Morality versus Obedience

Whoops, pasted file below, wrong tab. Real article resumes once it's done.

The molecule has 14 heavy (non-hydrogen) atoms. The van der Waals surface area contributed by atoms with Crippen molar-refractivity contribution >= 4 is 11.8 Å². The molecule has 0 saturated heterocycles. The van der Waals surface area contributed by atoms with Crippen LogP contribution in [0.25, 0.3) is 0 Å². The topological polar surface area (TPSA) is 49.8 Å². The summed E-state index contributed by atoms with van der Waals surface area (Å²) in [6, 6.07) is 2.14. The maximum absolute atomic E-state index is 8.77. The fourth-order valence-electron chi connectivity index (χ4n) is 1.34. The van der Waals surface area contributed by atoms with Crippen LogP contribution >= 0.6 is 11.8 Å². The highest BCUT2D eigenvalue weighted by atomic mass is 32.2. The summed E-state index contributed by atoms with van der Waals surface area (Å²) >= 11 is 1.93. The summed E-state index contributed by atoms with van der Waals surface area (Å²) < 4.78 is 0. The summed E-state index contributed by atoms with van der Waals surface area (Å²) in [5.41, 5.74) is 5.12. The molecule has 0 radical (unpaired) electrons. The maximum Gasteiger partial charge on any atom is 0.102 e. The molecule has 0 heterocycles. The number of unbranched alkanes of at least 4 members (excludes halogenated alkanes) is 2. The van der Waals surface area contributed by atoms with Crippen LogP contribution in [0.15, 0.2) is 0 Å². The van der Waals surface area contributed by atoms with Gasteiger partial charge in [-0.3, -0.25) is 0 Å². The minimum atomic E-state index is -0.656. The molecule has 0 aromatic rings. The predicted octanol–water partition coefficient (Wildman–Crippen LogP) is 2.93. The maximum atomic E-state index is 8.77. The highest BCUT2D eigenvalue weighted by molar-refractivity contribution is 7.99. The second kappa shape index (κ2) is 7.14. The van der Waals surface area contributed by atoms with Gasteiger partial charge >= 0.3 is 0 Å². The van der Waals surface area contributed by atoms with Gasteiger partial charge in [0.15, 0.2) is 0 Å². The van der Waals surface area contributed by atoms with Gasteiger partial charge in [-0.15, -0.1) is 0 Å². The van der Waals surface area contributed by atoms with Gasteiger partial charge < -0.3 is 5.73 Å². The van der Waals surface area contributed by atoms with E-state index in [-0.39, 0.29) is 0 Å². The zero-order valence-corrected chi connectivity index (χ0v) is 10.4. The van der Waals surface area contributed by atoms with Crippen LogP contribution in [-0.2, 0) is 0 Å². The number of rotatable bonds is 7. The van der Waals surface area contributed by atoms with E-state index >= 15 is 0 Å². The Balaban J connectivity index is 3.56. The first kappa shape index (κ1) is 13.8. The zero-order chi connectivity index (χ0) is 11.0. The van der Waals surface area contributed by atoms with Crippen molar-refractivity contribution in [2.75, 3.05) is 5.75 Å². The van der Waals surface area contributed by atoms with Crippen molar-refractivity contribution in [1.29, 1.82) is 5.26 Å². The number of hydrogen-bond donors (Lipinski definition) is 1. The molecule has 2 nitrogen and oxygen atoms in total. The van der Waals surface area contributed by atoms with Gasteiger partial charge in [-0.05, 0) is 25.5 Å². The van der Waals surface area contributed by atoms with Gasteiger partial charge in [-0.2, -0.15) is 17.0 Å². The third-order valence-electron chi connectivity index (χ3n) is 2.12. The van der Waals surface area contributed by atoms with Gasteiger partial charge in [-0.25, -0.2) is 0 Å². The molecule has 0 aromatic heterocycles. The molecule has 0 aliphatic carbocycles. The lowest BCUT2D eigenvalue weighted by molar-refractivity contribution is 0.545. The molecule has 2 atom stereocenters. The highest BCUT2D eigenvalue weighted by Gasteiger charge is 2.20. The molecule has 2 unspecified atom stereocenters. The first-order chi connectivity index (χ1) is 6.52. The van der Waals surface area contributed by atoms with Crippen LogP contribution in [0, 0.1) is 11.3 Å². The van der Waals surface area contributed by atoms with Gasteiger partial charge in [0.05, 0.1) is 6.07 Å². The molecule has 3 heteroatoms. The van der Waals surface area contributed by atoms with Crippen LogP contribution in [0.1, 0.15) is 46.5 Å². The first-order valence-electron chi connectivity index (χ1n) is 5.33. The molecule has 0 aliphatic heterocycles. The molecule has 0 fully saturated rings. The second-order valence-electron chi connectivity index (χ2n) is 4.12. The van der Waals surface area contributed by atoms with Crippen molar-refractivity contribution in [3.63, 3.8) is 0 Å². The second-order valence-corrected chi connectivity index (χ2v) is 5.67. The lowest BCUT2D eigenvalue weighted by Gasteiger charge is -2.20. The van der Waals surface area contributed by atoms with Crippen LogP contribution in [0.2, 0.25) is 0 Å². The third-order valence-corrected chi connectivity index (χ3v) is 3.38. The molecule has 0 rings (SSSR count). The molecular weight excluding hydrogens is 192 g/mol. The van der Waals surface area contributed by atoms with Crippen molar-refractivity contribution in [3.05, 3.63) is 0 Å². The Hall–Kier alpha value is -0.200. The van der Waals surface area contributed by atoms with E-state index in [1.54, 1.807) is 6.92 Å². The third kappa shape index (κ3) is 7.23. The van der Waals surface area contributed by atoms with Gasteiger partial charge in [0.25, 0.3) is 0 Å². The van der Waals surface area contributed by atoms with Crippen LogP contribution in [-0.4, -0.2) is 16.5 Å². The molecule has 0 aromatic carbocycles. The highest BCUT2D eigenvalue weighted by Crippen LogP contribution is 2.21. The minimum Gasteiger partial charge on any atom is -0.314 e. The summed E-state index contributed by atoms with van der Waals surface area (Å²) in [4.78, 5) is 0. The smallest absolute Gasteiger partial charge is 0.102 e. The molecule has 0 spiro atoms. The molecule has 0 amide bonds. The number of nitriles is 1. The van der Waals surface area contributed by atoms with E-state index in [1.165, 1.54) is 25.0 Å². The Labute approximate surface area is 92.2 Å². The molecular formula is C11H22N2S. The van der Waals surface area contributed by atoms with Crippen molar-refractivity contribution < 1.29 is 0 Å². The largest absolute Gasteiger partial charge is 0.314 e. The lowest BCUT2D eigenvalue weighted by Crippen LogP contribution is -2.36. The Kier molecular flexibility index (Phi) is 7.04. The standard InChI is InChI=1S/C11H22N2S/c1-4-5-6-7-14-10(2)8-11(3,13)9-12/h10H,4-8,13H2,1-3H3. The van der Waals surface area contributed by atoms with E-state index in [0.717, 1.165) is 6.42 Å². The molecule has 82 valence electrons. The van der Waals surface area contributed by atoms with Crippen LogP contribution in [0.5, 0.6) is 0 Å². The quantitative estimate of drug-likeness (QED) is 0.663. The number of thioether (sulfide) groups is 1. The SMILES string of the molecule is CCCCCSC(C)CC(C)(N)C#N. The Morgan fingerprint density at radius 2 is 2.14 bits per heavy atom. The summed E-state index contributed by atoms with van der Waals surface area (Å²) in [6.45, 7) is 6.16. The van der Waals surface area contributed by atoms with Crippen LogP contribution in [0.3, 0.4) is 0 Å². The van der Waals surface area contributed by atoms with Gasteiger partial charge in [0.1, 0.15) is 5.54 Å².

One interesting thing about these three related TTTF articles is that they never call it “moral agency” or “moral choice” and, in fact, the term “morality” is never even used in any of the articles. Granted, they talk about right and wrong, good and evil, but they aren’t really encouraging Mormons to develop or clarify their own moral values or moral sense and make good choices accordingly, they are encouraging Mormons to simply choose to follow the counsel they are given by their leaders. This is evident in the article Prophets, which explains that prophets today “make known God’s will and true character. They speak boldly and clearly, denouncing sin and warning of its consequences.” And: “You can always trust the living prophets. Their teachings reflect the will of the Lord ….” More simply, when leaders speak of agency or choice, the choice they are advocating is one of obedience, not morality; choosing to obey counsel, not choosing to follow one’s own moral compass. Which is not to say the two are in conflict: the idea that there might be a conflict between received counsel and one’s moral sense is almost inconceiveable to those giving the counsel. Any objection to counsel phrased as a moral objection is almost invariably ascribed to pride or disobedience.